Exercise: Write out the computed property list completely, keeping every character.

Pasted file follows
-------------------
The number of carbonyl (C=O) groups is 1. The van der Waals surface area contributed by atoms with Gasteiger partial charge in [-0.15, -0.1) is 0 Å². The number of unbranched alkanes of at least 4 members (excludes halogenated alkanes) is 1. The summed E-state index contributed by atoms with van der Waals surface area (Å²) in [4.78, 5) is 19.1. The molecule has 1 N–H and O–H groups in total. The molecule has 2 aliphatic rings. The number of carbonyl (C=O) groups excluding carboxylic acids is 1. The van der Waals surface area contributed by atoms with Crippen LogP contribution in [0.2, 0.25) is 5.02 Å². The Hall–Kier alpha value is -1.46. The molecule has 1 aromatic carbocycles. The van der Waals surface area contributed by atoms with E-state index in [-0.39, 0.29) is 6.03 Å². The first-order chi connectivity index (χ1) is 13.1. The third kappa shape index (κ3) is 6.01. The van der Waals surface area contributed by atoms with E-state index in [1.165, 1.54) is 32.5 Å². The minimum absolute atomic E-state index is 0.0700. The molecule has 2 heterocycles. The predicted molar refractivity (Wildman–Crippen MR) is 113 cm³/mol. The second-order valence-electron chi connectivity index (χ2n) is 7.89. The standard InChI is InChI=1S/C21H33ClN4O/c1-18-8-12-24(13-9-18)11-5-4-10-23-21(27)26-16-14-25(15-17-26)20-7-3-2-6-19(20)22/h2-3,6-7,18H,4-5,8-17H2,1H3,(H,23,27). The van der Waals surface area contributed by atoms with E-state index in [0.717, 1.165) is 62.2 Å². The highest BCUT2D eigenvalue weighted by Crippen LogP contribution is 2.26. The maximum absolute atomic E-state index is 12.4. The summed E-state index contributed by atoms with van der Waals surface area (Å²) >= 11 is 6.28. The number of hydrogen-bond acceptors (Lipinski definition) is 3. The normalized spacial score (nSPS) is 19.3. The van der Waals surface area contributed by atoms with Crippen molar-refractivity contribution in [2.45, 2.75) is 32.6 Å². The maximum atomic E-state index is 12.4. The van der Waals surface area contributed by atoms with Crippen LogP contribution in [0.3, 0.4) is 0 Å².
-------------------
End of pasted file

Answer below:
The number of carbonyl (C=O) groups is 1. The van der Waals surface area contributed by atoms with Gasteiger partial charge in [-0.15, -0.1) is 0 Å². The number of unbranched alkanes of at least 4 members (excludes halogenated alkanes) is 1. The summed E-state index contributed by atoms with van der Waals surface area (Å²) in [4.78, 5) is 19.1. The molecule has 1 N–H and O–H groups in total. The molecule has 2 aliphatic rings. The number of carbonyl (C=O) groups excluding carboxylic acids is 1. The van der Waals surface area contributed by atoms with Crippen LogP contribution in [0.2, 0.25) is 5.02 Å². The Hall–Kier alpha value is -1.46. The molecule has 1 aromatic carbocycles. The van der Waals surface area contributed by atoms with E-state index in [-0.39, 0.29) is 6.03 Å². The first-order chi connectivity index (χ1) is 13.1. The third kappa shape index (κ3) is 6.01. The van der Waals surface area contributed by atoms with E-state index in [1.165, 1.54) is 32.5 Å². The minimum absolute atomic E-state index is 0.0700. The molecule has 2 heterocycles. The predicted molar refractivity (Wildman–Crippen MR) is 113 cm³/mol. The second-order valence-electron chi connectivity index (χ2n) is 7.89. The standard InChI is InChI=1S/C21H33ClN4O/c1-18-8-12-24(13-9-18)11-5-4-10-23-21(27)26-16-14-25(15-17-26)20-7-3-2-6-19(20)22/h2-3,6-7,18H,4-5,8-17H2,1H3,(H,23,27). The van der Waals surface area contributed by atoms with E-state index in [0.717, 1.165) is 62.2 Å². The highest BCUT2D eigenvalue weighted by Crippen LogP contribution is 2.26. The maximum absolute atomic E-state index is 12.4. The summed E-state index contributed by atoms with van der Waals surface area (Å²) >= 11 is 6.28. The number of hydrogen-bond acceptors (Lipinski definition) is 3. The normalized spacial score (nSPS) is 19.3. The van der Waals surface area contributed by atoms with Crippen molar-refractivity contribution in [2.45, 2.75) is 32.6 Å². The maximum atomic E-state index is 12.4. The van der Waals surface area contributed by atoms with Crippen LogP contribution in [0.3, 0.4) is 0 Å².